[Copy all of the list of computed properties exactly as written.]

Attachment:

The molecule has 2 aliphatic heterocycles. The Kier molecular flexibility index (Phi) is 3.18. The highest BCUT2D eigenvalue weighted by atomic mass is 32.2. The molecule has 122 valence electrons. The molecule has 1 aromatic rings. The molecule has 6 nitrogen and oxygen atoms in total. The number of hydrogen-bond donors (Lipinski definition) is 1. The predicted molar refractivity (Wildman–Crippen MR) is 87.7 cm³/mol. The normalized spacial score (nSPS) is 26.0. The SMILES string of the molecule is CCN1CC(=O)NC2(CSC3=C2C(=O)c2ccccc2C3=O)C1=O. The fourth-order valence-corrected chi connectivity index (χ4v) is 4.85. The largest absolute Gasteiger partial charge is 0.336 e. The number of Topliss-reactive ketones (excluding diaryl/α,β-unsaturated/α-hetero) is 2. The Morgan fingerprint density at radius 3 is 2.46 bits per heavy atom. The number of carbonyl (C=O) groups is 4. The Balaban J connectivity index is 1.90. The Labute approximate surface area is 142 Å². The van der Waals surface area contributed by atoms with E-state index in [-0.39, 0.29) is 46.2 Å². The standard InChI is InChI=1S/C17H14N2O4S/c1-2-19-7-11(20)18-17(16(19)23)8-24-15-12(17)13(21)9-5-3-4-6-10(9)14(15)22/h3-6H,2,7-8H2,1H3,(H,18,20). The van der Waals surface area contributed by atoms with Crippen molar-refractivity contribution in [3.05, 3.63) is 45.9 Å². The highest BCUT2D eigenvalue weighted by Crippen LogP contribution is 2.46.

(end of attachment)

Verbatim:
The molecule has 2 aliphatic heterocycles. The Kier molecular flexibility index (Phi) is 3.18. The highest BCUT2D eigenvalue weighted by atomic mass is 32.2. The molecule has 122 valence electrons. The molecule has 1 aromatic rings. The molecule has 6 nitrogen and oxygen atoms in total. The number of hydrogen-bond donors (Lipinski definition) is 1. The predicted molar refractivity (Wildman–Crippen MR) is 87.7 cm³/mol. The normalized spacial score (nSPS) is 26.0. The SMILES string of the molecule is CCN1CC(=O)NC2(CSC3=C2C(=O)c2ccccc2C3=O)C1=O. The fourth-order valence-corrected chi connectivity index (χ4v) is 4.85. The largest absolute Gasteiger partial charge is 0.336 e. The number of Topliss-reactive ketones (excluding diaryl/α,β-unsaturated/α-hetero) is 2. The Morgan fingerprint density at radius 3 is 2.46 bits per heavy atom. The number of carbonyl (C=O) groups is 4. The Balaban J connectivity index is 1.90. The Labute approximate surface area is 142 Å². The van der Waals surface area contributed by atoms with E-state index in [-0.39, 0.29) is 46.2 Å². The standard InChI is InChI=1S/C17H14N2O4S/c1-2-19-7-11(20)18-17(16(19)23)8-24-15-12(17)13(21)9-5-3-4-6-10(9)14(15)22/h3-6H,2,7-8H2,1H3,(H,18,20). The van der Waals surface area contributed by atoms with Crippen molar-refractivity contribution in [3.05, 3.63) is 45.9 Å². The highest BCUT2D eigenvalue weighted by Crippen LogP contribution is 2.46.